A farm at war

Dad was a horse-keeper and also a Sergeant in the Home Guard throughout the war, out on patrol practically every night, getting home early in the morning and then out again before seven to fetch up the horses for a day’s ploughing or harvesting.

Mum was called to pack parachutes at the local aerodrome, so I was soon in parachute silk petticoats and nighties, very slippery with odd diagonal seams across them.

The village school was overwhelmed with London evacuees, all boys, noisy and streetwise. We were in complete awe of our headmistress so sat spellbound when the largest of the evacuees snatched the cane from her, bent her over the desk and raised the cane. Then, much to our disgust, the master rushed in from the next room.

In the school holidays, young though I was, I had to cook Dad’s dinner on the coal range. He had lots of burnt rabbits and lumpy custard, but never complained.

We had our own hens and vegetable garden and Dad was a skilled poacher. Mum put spare eggs down in isinglass in a bucket. From the village shop came a peculiar cake which, if pulled apart, stayed joined by long stretchy filaments. My brother and I competed to see whose would stretch the furthest without breaking. If Dad shot a deer for the RAF lads in the dummy aerodrome at the back of the wood they gave us a tin of golden syrup in return.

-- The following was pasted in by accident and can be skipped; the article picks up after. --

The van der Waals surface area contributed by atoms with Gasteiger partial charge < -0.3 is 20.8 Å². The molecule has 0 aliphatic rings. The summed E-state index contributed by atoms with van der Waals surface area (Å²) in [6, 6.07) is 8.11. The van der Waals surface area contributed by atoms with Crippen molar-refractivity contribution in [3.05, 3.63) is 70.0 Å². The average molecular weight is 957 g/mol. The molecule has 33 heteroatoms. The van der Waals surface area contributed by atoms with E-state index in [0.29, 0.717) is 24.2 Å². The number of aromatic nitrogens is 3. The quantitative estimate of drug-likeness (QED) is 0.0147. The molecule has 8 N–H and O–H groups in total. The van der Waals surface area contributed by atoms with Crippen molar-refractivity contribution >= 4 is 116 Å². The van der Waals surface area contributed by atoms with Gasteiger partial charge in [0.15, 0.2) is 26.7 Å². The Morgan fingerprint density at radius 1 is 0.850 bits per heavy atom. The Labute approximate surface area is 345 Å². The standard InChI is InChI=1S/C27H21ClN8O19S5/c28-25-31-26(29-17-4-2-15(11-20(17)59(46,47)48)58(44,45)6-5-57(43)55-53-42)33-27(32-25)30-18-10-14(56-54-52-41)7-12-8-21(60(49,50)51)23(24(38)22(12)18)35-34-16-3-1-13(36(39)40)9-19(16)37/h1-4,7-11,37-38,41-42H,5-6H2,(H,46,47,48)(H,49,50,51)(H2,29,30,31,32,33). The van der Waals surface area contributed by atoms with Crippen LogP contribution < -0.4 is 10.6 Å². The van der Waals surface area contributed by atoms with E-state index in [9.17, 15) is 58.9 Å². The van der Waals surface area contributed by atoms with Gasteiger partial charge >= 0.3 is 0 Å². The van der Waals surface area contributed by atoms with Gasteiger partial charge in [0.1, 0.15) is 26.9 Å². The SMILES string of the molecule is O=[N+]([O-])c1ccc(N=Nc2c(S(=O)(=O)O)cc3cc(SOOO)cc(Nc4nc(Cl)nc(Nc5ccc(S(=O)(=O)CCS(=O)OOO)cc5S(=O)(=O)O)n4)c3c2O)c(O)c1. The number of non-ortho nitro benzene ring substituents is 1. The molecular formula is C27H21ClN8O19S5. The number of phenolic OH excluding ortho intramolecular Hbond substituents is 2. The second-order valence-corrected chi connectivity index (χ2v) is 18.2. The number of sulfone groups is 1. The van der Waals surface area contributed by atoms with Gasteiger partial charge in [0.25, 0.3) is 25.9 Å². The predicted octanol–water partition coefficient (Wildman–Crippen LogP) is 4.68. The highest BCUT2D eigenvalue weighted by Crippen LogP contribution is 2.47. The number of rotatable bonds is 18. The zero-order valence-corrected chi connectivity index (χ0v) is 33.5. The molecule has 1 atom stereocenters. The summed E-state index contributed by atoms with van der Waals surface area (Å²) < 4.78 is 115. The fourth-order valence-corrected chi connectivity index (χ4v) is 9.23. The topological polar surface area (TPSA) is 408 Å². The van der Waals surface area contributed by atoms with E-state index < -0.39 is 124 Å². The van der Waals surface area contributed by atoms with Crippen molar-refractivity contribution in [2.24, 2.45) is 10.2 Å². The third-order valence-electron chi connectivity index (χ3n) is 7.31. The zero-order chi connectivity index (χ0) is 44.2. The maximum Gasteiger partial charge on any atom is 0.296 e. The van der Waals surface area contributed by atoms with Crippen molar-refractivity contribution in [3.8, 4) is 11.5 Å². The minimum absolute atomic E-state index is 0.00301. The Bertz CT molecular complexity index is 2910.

There was great excitement among the men as we were allocated some Land Girls. These brought a frission of excitement to the daily labour and other trouble besides. I wondered why my eldest uncle always took one of them to collect the eggs and biked home down the cartway hand in hand with her. This stopped abruptly when my aunt found out. Some girls had never seen the countryside before, and the men delighted sending them for a load of post holes or a pound of straight staples!

With the Land Girls we had Italian prisoners of war who were mostly great fun. One moon-faced youth known as ‘Oogle’ was very happy to be a prisoner. Dad crowed “We made you run at Alamein”. ‘Oogle’ replied with a big grin “Big victory no good to me when me dead”. The older married prisoners missed their families badly, but the younger ones cut a swathe through the local girls giving them silver rings made of shillings and half-crowns.

On dark nights when the distant sirens sounded we got up, put coats over our pyjamas and shuffled down the path under the dank yews to Grandma’s, then down the cold cellar steps to sit in a row under them among the smell of stored apples and musty straw.

The siren sounded once when I was in bed with croup. Immediately afterwards there came a terrific explosion, rocking the bed and shaking the walls. An incendiary bomb had fallen in the meadow leaving a huge crater with blackened oily grass around the edges.

A whole aeroplane embedded itself in the roof of a neighbouring farmhouse and the hens stopped laying when a runaway barrage balloon collapsed on the hen run.

The siren sounded once in the middle of my cousin’s birthday party. Half-way to the air raid shelter we heard an ominous drone, and standing in the velvety dark we looked up to see a sinister cigarshaped object pass between us and the stars, one of the first ‘doodlebugs’.

One windy day Dad called me to watch wave after wave of gliders on their way to Arnhem.

The end of the war was marked for me by watching the publican’s daughter eating a banana. I’d never seen one before,

Mrs Shirley Bailey